• DanHolohanDanHolohan Member, Moderator, Administrator Posts: 15,053
    No.

    Go here and scroll to the Navien section of the video. I'll show it to you:



    http://simplystreaming.com/simplystreaming/player/player2.php?nL=1&aKey=130
    Retired and loving it.
  • Kevin_in_Denver_2Kevin_in_Denver_2 Member Posts: 588
    Roof snowmelt

    Dawn solar is perfect for roof and PV snowmelt.  Lower slope roofs in snow country absolutely need this to get the snow off the PV panels.



    Check this thread: 

    http://www.heatinghelp.com/forum-thread/118410/Radiant-Roof-melt#p1067223

    http://www.heatinghelp.com/forum-thread/118410/Radiant-Roof-melt



    But again, be careful about the expected solar collection from these.
    Superinsulated Passive solar house, Buderus in floor backup heat by Mark Eatherton, 3KW grid-tied PV system, various solar thermal experiments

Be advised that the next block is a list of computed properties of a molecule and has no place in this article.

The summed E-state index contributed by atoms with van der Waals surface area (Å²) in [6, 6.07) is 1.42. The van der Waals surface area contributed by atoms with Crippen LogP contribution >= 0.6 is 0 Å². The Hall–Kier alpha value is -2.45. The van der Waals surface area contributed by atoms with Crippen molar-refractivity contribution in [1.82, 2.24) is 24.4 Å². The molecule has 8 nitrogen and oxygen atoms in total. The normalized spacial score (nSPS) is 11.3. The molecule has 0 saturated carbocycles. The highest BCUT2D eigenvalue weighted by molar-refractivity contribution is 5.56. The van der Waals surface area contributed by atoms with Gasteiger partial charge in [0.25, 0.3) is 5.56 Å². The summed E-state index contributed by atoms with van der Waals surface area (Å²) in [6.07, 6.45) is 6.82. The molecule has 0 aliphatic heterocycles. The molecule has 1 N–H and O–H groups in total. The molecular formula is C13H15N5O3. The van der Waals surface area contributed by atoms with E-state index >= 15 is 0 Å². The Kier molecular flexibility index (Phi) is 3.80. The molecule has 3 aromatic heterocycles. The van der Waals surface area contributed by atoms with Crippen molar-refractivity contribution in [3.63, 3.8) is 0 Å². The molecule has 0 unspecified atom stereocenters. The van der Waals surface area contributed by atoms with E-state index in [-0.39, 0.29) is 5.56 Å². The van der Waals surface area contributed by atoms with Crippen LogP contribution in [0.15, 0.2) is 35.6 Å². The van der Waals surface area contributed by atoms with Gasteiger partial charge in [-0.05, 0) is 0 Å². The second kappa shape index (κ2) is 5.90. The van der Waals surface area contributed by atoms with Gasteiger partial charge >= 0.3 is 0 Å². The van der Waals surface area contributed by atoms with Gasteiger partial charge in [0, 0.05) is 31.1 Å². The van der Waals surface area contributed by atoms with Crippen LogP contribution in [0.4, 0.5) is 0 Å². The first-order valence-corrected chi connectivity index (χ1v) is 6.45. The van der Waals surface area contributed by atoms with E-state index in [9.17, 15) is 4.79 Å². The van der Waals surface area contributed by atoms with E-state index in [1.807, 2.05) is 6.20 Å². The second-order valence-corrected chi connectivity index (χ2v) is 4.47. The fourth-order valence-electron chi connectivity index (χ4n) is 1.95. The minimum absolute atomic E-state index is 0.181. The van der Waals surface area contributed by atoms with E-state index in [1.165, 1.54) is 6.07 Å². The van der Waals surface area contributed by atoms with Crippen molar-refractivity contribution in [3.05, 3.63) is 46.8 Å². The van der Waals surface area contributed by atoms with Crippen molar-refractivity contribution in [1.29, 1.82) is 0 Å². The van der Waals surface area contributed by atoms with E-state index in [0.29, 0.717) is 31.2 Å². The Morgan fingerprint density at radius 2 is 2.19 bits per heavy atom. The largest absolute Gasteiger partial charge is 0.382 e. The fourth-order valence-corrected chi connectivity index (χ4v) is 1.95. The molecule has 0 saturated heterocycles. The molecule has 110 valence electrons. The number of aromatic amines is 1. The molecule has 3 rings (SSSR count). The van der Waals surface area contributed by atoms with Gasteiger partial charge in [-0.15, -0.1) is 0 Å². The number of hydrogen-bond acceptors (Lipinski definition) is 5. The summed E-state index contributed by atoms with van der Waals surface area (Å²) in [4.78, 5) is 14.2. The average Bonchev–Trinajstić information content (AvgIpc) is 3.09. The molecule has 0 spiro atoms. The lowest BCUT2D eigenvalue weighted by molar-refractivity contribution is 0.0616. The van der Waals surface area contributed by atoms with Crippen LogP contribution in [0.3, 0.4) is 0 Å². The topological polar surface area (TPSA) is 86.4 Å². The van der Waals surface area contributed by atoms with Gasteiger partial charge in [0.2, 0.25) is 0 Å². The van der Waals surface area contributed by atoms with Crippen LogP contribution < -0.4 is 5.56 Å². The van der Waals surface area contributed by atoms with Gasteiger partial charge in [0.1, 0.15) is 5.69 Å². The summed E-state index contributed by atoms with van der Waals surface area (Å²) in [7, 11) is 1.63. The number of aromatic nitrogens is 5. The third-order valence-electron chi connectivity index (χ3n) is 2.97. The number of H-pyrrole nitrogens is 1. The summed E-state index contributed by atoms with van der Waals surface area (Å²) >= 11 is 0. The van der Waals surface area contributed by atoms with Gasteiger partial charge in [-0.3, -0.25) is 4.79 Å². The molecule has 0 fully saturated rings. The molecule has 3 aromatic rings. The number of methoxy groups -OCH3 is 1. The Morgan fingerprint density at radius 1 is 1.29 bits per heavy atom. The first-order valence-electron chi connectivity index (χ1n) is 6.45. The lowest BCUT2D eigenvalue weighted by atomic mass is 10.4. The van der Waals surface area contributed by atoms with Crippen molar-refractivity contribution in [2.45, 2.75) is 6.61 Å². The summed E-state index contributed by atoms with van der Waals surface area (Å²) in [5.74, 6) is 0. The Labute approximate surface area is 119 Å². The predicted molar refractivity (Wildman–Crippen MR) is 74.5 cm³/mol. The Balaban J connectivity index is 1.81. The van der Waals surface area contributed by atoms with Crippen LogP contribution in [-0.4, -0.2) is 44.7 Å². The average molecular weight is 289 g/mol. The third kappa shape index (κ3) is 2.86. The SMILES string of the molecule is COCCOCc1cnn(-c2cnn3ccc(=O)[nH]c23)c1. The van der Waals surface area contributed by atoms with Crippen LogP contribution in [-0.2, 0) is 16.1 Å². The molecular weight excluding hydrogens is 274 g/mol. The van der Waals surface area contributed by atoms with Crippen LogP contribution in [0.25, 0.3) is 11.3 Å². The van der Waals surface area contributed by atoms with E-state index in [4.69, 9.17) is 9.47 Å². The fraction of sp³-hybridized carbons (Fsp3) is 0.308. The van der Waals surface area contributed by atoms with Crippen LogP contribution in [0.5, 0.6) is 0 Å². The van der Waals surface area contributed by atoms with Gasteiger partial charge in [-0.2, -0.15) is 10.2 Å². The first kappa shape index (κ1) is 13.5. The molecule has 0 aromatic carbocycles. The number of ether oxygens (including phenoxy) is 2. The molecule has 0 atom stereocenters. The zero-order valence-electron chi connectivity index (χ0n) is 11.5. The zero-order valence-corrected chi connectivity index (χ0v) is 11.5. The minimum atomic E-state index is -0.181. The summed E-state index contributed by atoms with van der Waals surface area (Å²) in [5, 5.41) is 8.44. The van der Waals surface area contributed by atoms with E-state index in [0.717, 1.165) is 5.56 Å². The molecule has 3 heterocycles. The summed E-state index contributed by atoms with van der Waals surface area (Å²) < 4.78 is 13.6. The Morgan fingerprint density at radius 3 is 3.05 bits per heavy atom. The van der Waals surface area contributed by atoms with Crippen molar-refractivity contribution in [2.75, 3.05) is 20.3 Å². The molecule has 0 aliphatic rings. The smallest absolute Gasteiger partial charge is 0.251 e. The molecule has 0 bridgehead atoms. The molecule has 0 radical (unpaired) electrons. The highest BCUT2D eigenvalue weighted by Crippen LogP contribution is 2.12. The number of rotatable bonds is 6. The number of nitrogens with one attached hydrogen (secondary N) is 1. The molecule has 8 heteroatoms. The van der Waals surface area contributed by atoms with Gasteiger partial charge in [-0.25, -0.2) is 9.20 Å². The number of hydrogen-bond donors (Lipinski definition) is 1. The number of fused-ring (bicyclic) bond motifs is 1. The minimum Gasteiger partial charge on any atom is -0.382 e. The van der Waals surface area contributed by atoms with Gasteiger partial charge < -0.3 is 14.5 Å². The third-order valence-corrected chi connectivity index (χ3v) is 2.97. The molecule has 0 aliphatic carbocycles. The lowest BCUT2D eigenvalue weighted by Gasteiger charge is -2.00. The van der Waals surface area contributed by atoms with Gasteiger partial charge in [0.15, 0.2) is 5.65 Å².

• Kevin_in_Denver_2Kevin_in_Denver_2 Member Posts: 588
    Hybrid PV/T solar panels from Navien?

    Dan,



    Fantastic job on the video. Navien is truly a "game changing" product. Unfortunately, I can't find any information about their hybrid collector, and if they have plans to start selling it in North America.



    Your video is the only thing out there that I could find.
    Superinsulated Passive solar house, Buderus in floor backup heat by Mark Eatherton, 3KW grid-tied PV system, various solar thermal experiments
  • DanHolohanDanHolohan Member, Moderator, Administrator Posts: 15,053
    That's my only exposure to it.

    Haven't heard a word from them since. 
    Retired and loving it.
  • Tom in MaineTom in Maine Member Posts: 15
    No new age here